The Order of Learning for Parents: Learning Order Series (Part 2)

As far as parents go, there are also a series of stages they go through when raising their children. This is also the case when deciding to teach their children at home.

The first stage is to naturally assume school is the answer to their children’s educational needs. Parents will usually, initially go this route and most will stay there.

Those who either learn through experience or otherwise determine that the home is the place to be raising, training and teaching children, will usually bring a lot of the school’s thinking home with them, at first. This is the home schooling stage, a place full of confusion and associated fears as it is often a hybrid between what God has ordained and what government directs.

The home schooling stage eventually gives way to home education as parents realize their God-given authority, get comfortable with having the children at home and take greater control over what will be done respecting the education of their children.

Most parents are comfortable within the home education stage and stay there throughout their children’s formal education. At this stage, the program usually fits the child, even if employing at least some notions of school. There is nothing wrong with this, but some of the more “daring,” or should I say “faithful,” will eventually come to be free of all school ‘thinking” and become “un-schoolers.”

The best way to define this stage or process is that it simply is not doing or playing school in any way. Those who make this stage generally have a greater trust in God and less confidence in man. You may want to see what Psalm 118:8 has to say about that. (I will be discussing this approach to home education in more detail a bit later.)

As parents transition from one stage to another there is a greater sense of freedom as they make the program fit the child rather than having the child fit the program. As you, no doubt, know, working with children has always been better than fighting with them, so finding what works for them is definitely a better idea.

As the children grow, they become more and more independent. In the end, they do as you had planned from the start and what you knew would eventually happen. They leave home to start a life of their own. In a home education, parents have the privilege of growing with the children as they grow together as a family.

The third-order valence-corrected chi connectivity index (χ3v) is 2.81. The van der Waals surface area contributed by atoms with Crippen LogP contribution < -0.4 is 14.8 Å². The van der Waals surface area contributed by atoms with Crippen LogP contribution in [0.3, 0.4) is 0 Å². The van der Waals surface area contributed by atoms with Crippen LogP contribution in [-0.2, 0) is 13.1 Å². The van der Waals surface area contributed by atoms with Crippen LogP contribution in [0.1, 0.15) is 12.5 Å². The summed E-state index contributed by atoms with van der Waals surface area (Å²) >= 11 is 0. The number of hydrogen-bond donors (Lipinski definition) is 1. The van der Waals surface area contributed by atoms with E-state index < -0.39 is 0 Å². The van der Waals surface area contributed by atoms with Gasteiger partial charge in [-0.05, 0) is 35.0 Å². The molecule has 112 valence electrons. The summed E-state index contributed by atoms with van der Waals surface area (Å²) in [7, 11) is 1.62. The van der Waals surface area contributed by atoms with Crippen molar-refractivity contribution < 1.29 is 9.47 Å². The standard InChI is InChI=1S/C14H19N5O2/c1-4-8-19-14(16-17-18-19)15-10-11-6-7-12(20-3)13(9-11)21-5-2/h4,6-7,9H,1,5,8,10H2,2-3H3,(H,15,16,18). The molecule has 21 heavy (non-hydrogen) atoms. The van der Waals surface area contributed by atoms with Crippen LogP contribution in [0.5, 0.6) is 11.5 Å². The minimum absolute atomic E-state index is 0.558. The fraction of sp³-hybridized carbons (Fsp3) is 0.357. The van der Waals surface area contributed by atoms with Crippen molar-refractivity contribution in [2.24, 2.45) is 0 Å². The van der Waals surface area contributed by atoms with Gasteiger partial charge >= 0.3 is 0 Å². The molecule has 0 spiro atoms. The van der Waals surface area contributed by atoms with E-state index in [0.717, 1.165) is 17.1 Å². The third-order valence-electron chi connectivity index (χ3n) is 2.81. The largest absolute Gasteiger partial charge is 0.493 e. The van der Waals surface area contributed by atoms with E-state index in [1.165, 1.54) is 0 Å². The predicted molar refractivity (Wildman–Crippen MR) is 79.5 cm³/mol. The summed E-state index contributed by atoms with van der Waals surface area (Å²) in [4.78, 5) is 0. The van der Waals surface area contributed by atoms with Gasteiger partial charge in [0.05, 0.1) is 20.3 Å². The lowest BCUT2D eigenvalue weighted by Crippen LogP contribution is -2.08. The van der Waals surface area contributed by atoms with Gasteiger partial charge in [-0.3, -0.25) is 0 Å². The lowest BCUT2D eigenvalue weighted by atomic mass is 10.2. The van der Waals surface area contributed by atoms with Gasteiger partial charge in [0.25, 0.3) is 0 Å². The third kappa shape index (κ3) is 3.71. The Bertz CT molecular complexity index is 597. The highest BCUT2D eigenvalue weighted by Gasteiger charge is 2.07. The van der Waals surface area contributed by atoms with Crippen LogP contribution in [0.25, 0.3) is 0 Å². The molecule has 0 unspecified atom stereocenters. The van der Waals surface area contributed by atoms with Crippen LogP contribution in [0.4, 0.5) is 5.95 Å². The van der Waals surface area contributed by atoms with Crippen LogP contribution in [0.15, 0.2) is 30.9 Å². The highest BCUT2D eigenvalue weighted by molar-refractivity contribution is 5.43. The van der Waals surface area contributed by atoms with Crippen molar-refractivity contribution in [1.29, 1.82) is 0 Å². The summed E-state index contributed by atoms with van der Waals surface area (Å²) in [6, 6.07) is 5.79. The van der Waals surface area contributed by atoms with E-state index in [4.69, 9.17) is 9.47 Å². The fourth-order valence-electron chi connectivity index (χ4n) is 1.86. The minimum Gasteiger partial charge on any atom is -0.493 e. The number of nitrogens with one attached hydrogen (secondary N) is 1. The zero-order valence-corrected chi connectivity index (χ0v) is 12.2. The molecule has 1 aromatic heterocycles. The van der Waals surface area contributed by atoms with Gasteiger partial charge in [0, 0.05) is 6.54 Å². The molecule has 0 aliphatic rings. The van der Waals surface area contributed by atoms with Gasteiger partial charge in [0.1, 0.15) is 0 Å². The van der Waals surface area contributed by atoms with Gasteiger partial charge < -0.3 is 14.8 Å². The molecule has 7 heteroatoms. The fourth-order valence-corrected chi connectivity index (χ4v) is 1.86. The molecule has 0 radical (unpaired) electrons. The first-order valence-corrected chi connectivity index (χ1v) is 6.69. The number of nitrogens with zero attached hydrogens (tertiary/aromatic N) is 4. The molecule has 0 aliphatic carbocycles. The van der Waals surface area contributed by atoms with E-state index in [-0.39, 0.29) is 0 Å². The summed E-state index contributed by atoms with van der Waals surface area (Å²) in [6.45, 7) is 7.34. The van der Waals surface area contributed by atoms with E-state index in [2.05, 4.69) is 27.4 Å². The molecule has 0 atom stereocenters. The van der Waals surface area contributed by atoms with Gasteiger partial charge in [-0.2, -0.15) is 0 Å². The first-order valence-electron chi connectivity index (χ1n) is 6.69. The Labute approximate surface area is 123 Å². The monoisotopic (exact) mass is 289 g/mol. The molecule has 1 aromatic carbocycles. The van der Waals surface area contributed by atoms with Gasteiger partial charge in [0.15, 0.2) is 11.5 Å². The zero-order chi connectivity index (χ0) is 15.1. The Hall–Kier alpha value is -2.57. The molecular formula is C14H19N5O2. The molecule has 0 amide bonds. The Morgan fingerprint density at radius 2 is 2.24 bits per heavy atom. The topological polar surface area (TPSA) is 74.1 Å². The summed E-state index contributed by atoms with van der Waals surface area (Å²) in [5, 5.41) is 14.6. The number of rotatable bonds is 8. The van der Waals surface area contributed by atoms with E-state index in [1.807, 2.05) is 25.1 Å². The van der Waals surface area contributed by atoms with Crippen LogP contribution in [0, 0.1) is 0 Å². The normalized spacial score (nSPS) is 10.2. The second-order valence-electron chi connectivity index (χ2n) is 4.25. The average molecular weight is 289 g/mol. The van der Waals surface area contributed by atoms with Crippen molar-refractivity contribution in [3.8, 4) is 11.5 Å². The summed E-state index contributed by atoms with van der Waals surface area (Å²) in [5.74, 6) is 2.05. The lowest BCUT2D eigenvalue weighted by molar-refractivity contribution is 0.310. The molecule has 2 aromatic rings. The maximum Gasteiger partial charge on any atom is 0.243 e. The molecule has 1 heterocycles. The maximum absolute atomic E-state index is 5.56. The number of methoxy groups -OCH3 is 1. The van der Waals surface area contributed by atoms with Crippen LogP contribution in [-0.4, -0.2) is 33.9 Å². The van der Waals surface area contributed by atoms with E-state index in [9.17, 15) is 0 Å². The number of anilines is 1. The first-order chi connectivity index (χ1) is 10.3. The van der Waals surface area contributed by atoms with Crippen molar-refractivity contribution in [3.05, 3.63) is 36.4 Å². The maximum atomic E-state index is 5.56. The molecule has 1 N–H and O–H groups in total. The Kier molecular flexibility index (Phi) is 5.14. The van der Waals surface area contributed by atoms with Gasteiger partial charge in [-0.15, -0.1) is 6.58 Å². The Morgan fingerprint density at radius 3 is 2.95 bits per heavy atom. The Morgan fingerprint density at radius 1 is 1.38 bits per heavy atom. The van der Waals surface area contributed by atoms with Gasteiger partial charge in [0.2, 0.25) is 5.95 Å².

Without diminishing the importance of having a good education, one must understand that relationships are of far greater value. Keeping and teaching all the children at home is the best way to develop the most important relationships, which are our relationships with God and with each other as a family. Friends may come and go, but family should stay and stick together, forever.

Now, while home education may go through a few stages or phases, it actually follows the transitions in parenting, which also has to change as the children grow older.

When babies, children need to be nurtured and protected. Training starts soon after birth (potting training for example) and is essentially completed by puberty. In fact, a very experienced older neighbour lady told us that if the children are not properly trained by age five, it is too late and there will be lots of issues to deal with as they grow older. That was wise counsel.

Once a child reaches puberty, more teaching and less training takes place. However, once the student begins taking responsibility for his or her education, parents will find their role changing from that of being teachers to being mentors and guides.

This new role is long lasting, continuing until the children reach their thirties or forties, at which time the parents are old enough to be appreciated as sages and the children are old enough to finally appreciate what the parents were saying all along!

Whether students or parents, everybody grows older and, supposedly, wiser. While each generation is responsible for helping the next, each new generation seems to be faced with problems the former generation has not experienced.

Although there can be what appear to be stages in growth and learning, the fact is most things are simply continually changing and we transition from one level or stage or phase to another as we learn and apply our new found knowledge.

And, I don’t believe this process ever ends.

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